I was in town yesterday at a rock concert with a good friend of mine, and it was quite delightful. Then, when we left the music auditorium, my friend suggested we go out for a drink and something to eat. So we went to a bargain-priced restaurant in the Old Town and enjoyed polenta with cheese and some mulled wine.
The evening was perfect. We got a little tipsy and talked, and for an hour it was as if the rest of the restaurant had dissolved and all there was was us talking to each other across a small table. No, we weren’t that drunk, but we do have a strong connection.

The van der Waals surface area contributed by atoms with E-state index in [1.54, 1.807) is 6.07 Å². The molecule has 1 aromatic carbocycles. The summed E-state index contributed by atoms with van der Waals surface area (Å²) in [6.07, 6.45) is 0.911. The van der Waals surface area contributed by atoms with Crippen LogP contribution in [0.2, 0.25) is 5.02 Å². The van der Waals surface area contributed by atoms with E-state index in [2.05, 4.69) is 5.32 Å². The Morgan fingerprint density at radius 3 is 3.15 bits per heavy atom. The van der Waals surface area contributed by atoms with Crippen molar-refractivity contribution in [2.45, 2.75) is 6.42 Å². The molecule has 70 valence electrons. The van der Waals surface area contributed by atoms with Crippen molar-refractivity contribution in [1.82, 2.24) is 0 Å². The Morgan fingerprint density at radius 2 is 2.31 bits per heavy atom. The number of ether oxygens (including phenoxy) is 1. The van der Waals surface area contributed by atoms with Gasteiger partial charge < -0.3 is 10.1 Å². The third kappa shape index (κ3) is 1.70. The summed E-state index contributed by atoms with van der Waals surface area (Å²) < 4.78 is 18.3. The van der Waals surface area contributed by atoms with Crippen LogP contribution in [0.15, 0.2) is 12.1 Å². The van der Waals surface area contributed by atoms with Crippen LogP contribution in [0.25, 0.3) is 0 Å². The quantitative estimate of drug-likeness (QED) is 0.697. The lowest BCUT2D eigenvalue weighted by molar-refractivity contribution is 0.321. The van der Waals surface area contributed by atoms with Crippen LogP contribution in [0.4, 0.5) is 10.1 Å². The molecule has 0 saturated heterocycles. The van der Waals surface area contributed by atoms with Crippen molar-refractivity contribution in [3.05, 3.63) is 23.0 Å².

When we left the restaurant, we started talking about Freddie Mercury and the new biopic about him, Bohemian Rhapsody. And how Freddie left his wealth to the woman he loved the best all his life. Then we talked about love, and how in India there are over three hundred types of love, compared to the four or five or six types handed down to us since the times of the Ancient Greek: eros (romantic or sexual love, or love of beauty), storge (familial love), philia (love of friends and brotherly love), agape (unconditional God-like love), and, in some accounts, pragma (practical, rational love) and philautia (self-love) as well. True, John Alan Lee took the first main types and varied them a bit in his 1973 book Colous of Love: An Exploration of the Ways of Loving, and also included playful love (ludus) and a blend of ludus and eros (mania), but for the most part, writers continue to rehash and recycle definitions for eros, storge, philia, and agape.